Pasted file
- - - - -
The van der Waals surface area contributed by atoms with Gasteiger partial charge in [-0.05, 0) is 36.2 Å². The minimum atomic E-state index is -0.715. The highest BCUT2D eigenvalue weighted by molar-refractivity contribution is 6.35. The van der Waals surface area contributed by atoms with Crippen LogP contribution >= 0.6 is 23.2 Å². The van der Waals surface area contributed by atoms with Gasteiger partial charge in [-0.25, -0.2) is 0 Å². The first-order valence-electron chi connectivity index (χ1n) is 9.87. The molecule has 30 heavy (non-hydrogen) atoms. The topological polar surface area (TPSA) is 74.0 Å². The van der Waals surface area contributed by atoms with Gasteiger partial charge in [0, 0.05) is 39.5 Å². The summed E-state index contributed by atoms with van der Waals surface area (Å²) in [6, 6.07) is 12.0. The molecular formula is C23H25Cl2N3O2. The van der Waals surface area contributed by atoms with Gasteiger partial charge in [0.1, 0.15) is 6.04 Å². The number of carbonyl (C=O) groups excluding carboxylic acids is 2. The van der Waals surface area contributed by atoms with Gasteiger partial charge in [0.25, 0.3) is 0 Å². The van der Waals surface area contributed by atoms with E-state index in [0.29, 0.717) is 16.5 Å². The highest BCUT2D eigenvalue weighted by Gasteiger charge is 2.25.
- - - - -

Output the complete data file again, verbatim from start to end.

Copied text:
The van der Waals surface area contributed by atoms with Gasteiger partial charge in [-0.05, 0) is 36.2 Å². The minimum atomic E-state index is -0.715. The highest BCUT2D eigenvalue weighted by molar-refractivity contribution is 6.35. The van der Waals surface area contributed by atoms with Crippen LogP contribution >= 0.6 is 23.2 Å². The van der Waals surface area contributed by atoms with Gasteiger partial charge in [-0.25, -0.2) is 0 Å². The first-order valence-electron chi connectivity index (χ1n) is 9.87. The molecule has 30 heavy (non-hydrogen) atoms. The topological polar surface area (TPSA) is 74.0 Å². The van der Waals surface area contributed by atoms with Gasteiger partial charge in [0, 0.05) is 39.5 Å². The summed E-state index contributed by atoms with van der Waals surface area (Å²) in [6, 6.07) is 12.0. The molecular formula is C23H25Cl2N3O2. The van der Waals surface area contributed by atoms with Gasteiger partial charge in [0.1, 0.15) is 6.04 Å². The number of carbonyl (C=O) groups excluding carboxylic acids is 2. The van der Waals surface area contributed by atoms with Gasteiger partial charge in [0.25, 0.3) is 0 Å². The van der Waals surface area contributed by atoms with E-state index in [0.29, 0.717) is 16.5 Å². The highest BCUT2D eigenvalue weighted by Gasteiger charge is 2.25.